This world that I found is too good to be true...
— Starship, "Nothing's Gonna Stop Us Now"
365 days of SL, day 108:
(Click for larger — 1920x1033 PNG, 1754 KiB)
I hope you visited the sims in the Alikat estate while you had a chance — they've been gone since the 28th. We initially attributed this to a glitch, but when they still weren't there last night, I decided to investigate.
They're still showing up on the map, but I presume that's just due to the map tiles not having been regenerated yet; the sim names (Oglala, Itazipco and Sihasapa) are not present on the map anymore, and searching for them doesn't find them.
(Click for PNG version — 812x541 PNG, 419 KiB)
What's more, if you teleport to the only sim that still is there (Miniconjou) and look at where Alikat used to be, there's only the endless ocean that indicates an absence of sims. All this is a pretty strong indicator that the sims are really gone. (If you want to see what they used to look like, day 11 has an overview.)
Miniconjou – the sim where Kerry Bog Farms used to be located – is still there; it's owned by different people, so I went there and talked to the owners (who just happened to be online). From what they said, it appears that Alikat's basically succumbed to the harsh economic realities of SL: sim ownership will set you back a significant amount. Regions aren't cheap, and if you've got several... well, you do the math.
Apparently Linden Labs are pretty strict about payments, too; I was told by a friend that if you don't pay your dues within 30 days, your sims are deleted without further warning. I don't know if that's accurate, but if so, it's pretty harsh.
Not that I want to blame Linden Labs too much. They keep the infrastructure etc. running, and that obviously requires money; and of course they want to turn a profit as well, which is entirely understandable.
But I do wonder if a commercial, for-profit endeavor is really such a good platform for buildings worlds and culture on. It's all too easy for things to get deleted; and they WILL get deleted, and for monetary reasons to boot. And when they're gone, there's no hint that they ever existed in the first place, and all the culture associated with them, everything that existed there, all the attachments that people had — it all vanishes completely without a trace.
As for Alikat? I still hope that it'll make a comeback; I contacted the owner (before talking to those folks in Miniconjou), asking what'd happened and also asking if I could help. Perhaps some sort of donation pool could be started, although given just how expensive sims are in SL, I don't know if that'd be viable. You'd have to get a lot of people to chip in, and without an affluent patron paying for the whole operation out of their own pocket (pretty much the situation until now, I think), Alikat's just might be gone forever.
And sadly, there are precious few traces remaining of it: a few mentions here and there, e.g. on slponyplay.com; an abandoned MySpace page; a single capture of a short-lived website (and the Wayback Machine only captured the front page). There's a few blog entries, too, e.g. this one by Ysgrathe Dyrssen, one of Alikat's resident ponies, or this introduction; and here's an interview with the late Alicia Delphin, Alikat's founder; her approach to ponyplay feels very right to me, and the emphasis on friendship and trust and working WITH ponies rather than against them was very palpable in Alikat's.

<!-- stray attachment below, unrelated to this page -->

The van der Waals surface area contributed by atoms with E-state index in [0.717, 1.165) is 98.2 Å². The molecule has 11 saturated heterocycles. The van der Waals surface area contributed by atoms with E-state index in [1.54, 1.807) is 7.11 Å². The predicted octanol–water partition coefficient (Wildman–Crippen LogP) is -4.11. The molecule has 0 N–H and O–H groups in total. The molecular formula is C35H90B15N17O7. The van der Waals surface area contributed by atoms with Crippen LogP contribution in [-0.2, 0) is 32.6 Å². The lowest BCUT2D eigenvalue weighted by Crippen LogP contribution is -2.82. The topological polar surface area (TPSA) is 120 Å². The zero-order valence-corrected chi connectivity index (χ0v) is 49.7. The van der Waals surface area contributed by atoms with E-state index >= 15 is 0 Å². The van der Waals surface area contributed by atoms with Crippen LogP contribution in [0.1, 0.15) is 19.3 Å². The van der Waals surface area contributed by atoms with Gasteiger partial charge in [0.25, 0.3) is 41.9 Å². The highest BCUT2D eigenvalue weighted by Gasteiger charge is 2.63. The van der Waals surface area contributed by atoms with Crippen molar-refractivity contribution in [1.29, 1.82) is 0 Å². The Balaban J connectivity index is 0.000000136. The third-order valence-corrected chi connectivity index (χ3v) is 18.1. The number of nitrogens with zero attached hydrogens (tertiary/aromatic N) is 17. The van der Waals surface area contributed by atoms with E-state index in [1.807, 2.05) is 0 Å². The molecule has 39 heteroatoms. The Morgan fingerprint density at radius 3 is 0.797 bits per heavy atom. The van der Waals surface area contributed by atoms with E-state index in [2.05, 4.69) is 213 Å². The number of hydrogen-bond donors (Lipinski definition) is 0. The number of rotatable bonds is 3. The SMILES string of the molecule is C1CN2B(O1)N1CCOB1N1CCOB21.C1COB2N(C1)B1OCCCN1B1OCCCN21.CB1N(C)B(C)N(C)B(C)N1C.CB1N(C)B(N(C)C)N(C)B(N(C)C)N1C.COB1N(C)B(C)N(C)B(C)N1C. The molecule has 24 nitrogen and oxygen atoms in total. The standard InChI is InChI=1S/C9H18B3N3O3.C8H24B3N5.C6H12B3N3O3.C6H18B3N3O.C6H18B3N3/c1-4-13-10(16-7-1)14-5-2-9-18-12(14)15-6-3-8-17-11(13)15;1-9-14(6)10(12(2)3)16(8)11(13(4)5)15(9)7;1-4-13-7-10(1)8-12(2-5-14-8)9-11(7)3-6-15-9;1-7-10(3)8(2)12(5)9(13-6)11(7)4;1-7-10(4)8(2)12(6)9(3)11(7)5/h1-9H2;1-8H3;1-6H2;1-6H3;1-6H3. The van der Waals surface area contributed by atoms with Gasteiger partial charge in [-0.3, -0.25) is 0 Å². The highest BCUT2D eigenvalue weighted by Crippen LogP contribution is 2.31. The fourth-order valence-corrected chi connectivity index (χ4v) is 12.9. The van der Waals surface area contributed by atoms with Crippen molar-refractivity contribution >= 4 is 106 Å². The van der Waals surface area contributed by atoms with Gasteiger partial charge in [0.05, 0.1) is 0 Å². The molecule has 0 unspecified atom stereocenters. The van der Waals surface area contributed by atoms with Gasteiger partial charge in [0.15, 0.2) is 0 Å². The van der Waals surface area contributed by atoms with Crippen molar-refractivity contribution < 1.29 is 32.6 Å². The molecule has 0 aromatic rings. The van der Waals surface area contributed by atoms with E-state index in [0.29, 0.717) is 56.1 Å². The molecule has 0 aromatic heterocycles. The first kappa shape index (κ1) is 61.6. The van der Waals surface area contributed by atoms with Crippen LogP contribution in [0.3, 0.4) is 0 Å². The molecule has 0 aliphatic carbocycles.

AliKat stables was started with the idea of offering a place of friendship, communication and focused ponyplay. Too often I found pony play to be about "looking pretty", "you've been bad, and must be whipped or caged" or "dress like a pony and be tied up/have sex" in SL. I have never believed that to be what ponyplay was about (though admittedly it is my vision, and play can involve those things...just not exclusively.) So the best solution I could come up with was to offer my own vision of pony play. For over 2.5 years now, we have offered our brand of pony play: Friendship, trust, and communication. I hope to continue this philosophy, and continue to innovate the training process much as I do in RL.
I've trained dressage ponies and jumping horses [in RL] as far backs as I can remember. My time with training horses with the native americans however is where i draw the most influence from. I firmly believe in befrending a pony more than breaking them; in observing them to learn about them before attempting to insert myself into their lives. Every pony is unique and special...and every pony is as devious as the horses they emulate. I cherish every personality i'm gifted the chance to discover.
We reward a pony for moving in the right direction just as much as we do for the correct behavior. We develop trust, often interacting without training for weeks developing a bond between trainer and pony. We also spend so much of our time just talking and feeling out what the pony is really after in their life style. Above all communication is key to what we are after. Its not our pony life...its theirs. I try not to let my trainers visions of a pony become what they train.
And another thing that there is, fortunately, is a four-minute video clip from early 2009. Coupled with the interview above, I think it gives a pretty good feeling for what Alikat was like — at least as far as I, as an outsider who merely happened to visit regularly, could tell.
It's such a shame to see Alikat gone; I really hope it will be back, and I think I'm not the only one. I wonder if those involved with it – ponies and trainers – knew what was coming.
Location: Miniconjou (254, 216, 23)